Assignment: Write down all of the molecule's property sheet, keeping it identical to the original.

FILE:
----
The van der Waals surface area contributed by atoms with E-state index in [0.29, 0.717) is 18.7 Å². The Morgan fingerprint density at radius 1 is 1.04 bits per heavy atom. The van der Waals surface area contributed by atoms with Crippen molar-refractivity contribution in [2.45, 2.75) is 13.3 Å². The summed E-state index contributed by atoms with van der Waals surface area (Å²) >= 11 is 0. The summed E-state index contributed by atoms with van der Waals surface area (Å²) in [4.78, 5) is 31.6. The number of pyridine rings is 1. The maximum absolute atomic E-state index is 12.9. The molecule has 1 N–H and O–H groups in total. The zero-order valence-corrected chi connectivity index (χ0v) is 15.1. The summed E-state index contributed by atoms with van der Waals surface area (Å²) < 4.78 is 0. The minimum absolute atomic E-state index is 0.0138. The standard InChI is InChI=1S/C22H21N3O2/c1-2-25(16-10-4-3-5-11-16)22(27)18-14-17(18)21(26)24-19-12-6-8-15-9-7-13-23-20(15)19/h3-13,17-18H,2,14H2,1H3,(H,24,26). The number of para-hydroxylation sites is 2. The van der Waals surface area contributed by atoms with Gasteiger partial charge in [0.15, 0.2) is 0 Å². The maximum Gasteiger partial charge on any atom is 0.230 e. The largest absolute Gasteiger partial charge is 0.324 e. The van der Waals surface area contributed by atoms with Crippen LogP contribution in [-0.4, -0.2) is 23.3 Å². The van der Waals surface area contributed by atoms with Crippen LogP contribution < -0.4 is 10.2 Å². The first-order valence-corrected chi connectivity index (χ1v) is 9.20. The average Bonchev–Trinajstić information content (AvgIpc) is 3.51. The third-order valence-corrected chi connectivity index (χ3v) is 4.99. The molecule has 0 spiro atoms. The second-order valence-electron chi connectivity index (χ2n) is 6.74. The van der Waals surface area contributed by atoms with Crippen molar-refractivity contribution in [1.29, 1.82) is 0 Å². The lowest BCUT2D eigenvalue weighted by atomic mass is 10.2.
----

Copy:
The van der Waals surface area contributed by atoms with E-state index in [0.29, 0.717) is 18.7 Å². The Morgan fingerprint density at radius 1 is 1.04 bits per heavy atom. The van der Waals surface area contributed by atoms with Crippen molar-refractivity contribution in [2.45, 2.75) is 13.3 Å². The summed E-state index contributed by atoms with van der Waals surface area (Å²) >= 11 is 0. The summed E-state index contributed by atoms with van der Waals surface area (Å²) in [4.78, 5) is 31.6. The number of pyridine rings is 1. The maximum absolute atomic E-state index is 12.9. The molecule has 1 N–H and O–H groups in total. The zero-order valence-corrected chi connectivity index (χ0v) is 15.1. The summed E-state index contributed by atoms with van der Waals surface area (Å²) < 4.78 is 0. The minimum absolute atomic E-state index is 0.0138. The standard InChI is InChI=1S/C22H21N3O2/c1-2-25(16-10-4-3-5-11-16)22(27)18-14-17(18)21(26)24-19-12-6-8-15-9-7-13-23-20(15)19/h3-13,17-18H,2,14H2,1H3,(H,24,26). The number of para-hydroxylation sites is 2. The van der Waals surface area contributed by atoms with Gasteiger partial charge in [0.15, 0.2) is 0 Å². The maximum Gasteiger partial charge on any atom is 0.230 e. The largest absolute Gasteiger partial charge is 0.324 e. The van der Waals surface area contributed by atoms with Crippen LogP contribution in [-0.4, -0.2) is 23.3 Å². The van der Waals surface area contributed by atoms with Crippen LogP contribution < -0.4 is 10.2 Å². The first-order valence-corrected chi connectivity index (χ1v) is 9.20. The average Bonchev–Trinajstić information content (AvgIpc) is 3.51. The third-order valence-corrected chi connectivity index (χ3v) is 4.99. The molecule has 0 spiro atoms. The second-order valence-electron chi connectivity index (χ2n) is 6.74. The van der Waals surface area contributed by atoms with Crippen molar-refractivity contribution in [1.29, 1.82) is 0 Å². The lowest BCUT2D eigenvalue weighted by atomic mass is 10.2.